Higgle

Armor Angling

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In this brief guide, I will be covering armour angling. This works best for battleships and is an important part of battleship play, but this goes for all ships with some actual armour, cruisers included. Not angling yourself will get you killed quickly, painfully and frustratingly.

 

So, why is angling important? Well, angling your ship does two things for you. One, it gives the enemy a smaller profile to shoot at, and chances are that they'll miss more shots when firing at an angled ship. Two, it increases armor effectiveness, just like in World of Tanks. If you don't angle, expect to have your citadel (vital machinery bits of your ship) frequently penetrated. Before you ask, yes, angling a ship for increased armor effectiveness does have a basis in history.

 

For the pictures in this guide, I have used this base image of the Yamato, which I have edited over with colour to show the citadel (red) and the main armour belt (green).

 

post-1002247859-0-54940900-1423077848.jp

 


 

1. Never, ever present your flat broadside to an enemy if possible. Your flat side will be easily penetrated by enemy guns, especially the bigger ones, and you will have a very bad time.

 

post-1002247859-0-25304500-1423077864.jp

 

 

2. This is why armour angling—turning your ship relative to enemy guns—is important. Putting on a bit of angle helps, but sometimes it may not be enough.

 

post-1002247859-0-15017800-1423077970.jp

 

 

3. For maximum damage reduction, an even tighter angle might be required.

 

post-1002247859-0-23118600-1423077976.jp

 

 

4. However, put on too great an angle, and enemy shells will start penetrating the front of your superstructure and through your relatively thin internal decks, or through your relatively thin forward bulkheads (walls) and into your citadel. Here, the enemy shells are coming in towards you head-on.

 

post-1002247859-0-34150600-1423078074.jp

 

 

5. So what is the optimal angle? In most cases, the best angle is the heaviest angle you can put on while still being able to bring all guns to bear at the enemy. However, this can change depending on scenario and ship.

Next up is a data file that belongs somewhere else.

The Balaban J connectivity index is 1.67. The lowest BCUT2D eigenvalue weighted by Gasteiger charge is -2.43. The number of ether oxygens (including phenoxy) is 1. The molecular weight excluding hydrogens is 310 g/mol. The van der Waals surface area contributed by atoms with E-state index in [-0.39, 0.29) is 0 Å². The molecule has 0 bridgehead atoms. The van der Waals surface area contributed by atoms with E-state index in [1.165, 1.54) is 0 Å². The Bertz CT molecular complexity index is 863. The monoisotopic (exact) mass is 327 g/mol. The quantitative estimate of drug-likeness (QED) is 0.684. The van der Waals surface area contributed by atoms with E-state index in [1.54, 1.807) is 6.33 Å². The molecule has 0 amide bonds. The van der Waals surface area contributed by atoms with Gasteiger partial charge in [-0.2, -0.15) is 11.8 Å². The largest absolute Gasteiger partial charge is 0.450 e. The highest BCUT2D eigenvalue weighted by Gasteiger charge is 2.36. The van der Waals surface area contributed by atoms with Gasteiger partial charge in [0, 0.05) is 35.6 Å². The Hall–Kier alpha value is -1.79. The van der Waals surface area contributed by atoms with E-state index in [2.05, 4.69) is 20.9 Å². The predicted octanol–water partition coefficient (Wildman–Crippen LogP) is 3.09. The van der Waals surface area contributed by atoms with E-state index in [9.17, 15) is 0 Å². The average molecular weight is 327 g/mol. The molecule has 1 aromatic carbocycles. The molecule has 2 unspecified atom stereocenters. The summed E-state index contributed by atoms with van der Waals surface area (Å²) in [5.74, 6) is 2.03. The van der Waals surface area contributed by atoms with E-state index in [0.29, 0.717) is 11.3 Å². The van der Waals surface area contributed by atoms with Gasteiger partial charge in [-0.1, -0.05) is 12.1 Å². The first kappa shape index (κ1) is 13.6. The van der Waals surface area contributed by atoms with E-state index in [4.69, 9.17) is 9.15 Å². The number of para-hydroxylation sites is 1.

post-1002247859-0-54226200-1423078176.jp

 

Edited by Higgle

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5. So what is the optimal angle? In most cases, the best angle is the heaviest angle you can put on while still being able to bring all guns to bear at the enemy. However, this can change depending on scenario.

 

... and ship. Some ships will be able to aim their guns further than others:

 

2ljibd1.jpg

 

The top ship's rear turret can't turn as far as the bottom ship's rear turret. Ergo, if you angle the top ship so that you can still get all your guns on target, you won't be angled enough to bounce much incoming fire.

 

So while OP's advice is sound, keep the maximum aiming angle of your turrets into account when deciding how far to angle. Sometimes it's better to give up a turret for better angling; you'll live longer and thus do more damage that way.

 

 


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... and ship. Some ships will be able to aim their guns further than others:

 

-snip-

 

The top ship's rear turret can't turn as far as the bottom ship's rear turret. Ergo, if you angle the top ship so that you can still get all your guns on target, you won't be angled enough to bounce much incoming fire.

 

So while OP's advice is sound, keep the maximum aiming angle of your turrets into account when deciding how far to angle. Sometimes it's better to give up a turret for better angling; you'll live longer and thus do more damage that way.

 

Yup, this. Consider this an extension to the guide, if you will. :popcorn: